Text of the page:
Deadmau5 has never been good at album titles, but in a year when mainstream artists like Bon Iver have shaken up the naming of their music, anything goes. Made for huge arenas and pulsing lightshows, W:/2016ALBUM is business as usual for masked Canadian producer Joel Zimmerman, who looked to his fans to suggest the title of his eighth studio album.
The first album of his own mau5trap label brings the steady-beat, understated, synth-heavy style he’s famed for, but not much else. It offers the kind of untz-untz headache you’d hear leaking from some gym meathead’s Beats from the other side of the room. Zimmerman himself has disowned the album via Twitter, where he revealed he was only releasing it to pay bills.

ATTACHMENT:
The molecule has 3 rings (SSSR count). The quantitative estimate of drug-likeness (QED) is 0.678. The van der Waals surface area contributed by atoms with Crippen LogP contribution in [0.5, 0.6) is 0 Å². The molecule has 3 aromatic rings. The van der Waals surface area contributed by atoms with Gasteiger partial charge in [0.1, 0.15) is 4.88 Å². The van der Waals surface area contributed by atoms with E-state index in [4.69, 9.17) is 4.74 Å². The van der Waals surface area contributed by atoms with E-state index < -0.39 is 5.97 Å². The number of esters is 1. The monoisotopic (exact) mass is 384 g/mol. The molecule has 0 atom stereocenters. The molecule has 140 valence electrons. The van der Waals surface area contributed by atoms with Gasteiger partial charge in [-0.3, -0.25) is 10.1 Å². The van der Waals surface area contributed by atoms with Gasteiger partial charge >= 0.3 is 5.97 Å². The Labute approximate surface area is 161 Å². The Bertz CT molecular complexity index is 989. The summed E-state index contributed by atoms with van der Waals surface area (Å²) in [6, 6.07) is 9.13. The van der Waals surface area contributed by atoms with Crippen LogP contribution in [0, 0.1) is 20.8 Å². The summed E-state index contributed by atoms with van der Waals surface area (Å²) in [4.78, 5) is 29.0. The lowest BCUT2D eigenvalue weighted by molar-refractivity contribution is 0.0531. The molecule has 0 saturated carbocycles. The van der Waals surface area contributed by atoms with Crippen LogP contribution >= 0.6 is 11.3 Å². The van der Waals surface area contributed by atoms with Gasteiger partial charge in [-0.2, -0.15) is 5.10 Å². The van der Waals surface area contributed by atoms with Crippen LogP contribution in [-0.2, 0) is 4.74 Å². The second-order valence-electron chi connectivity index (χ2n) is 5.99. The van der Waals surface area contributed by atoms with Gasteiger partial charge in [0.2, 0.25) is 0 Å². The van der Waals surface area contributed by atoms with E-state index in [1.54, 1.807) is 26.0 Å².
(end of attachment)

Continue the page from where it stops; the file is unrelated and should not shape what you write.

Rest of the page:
The mouse-headed DJ has always been adept at painting rich, futuristic electronic soundscapes that somehow manage to be simultaneously cold and sensual, and he revisits this on opener 4ware. Strobing synths and pulsing techno energy intensify on the tensely paranoid Imaginary Friends, which pulls a rubbery bass behind crisp, sparkling melodies.
US singer Grabbitz features on the album’s lone vocal track, Let Go, over low, brassy synths and soft strings that build towards heart rate monitor synths and hissing tempo that abruptly flatlines after five minutes. It’s easy to see why Whelk Then and Snowcone are Zimmerman’s picks of the record: the former is a cerebral, faintly exotic-sounding mix straight out of the ’90s, while the other is ice-dusted and echoey, using a crackly beat to evoke a stuck vinyl record.
Aside from providing the soundtrack to hundreds of parkour videos, Deadmau5’s music has always been a go-to for gamers to plug into as background noise while deep in lengthy sessions. The only problem is that video game soundtracks these days are carving their own niche in electronica – and the safe-stepping celebrity heavyweights like Deadmau5 aren’t keeping up.
Edited by Ginny Wong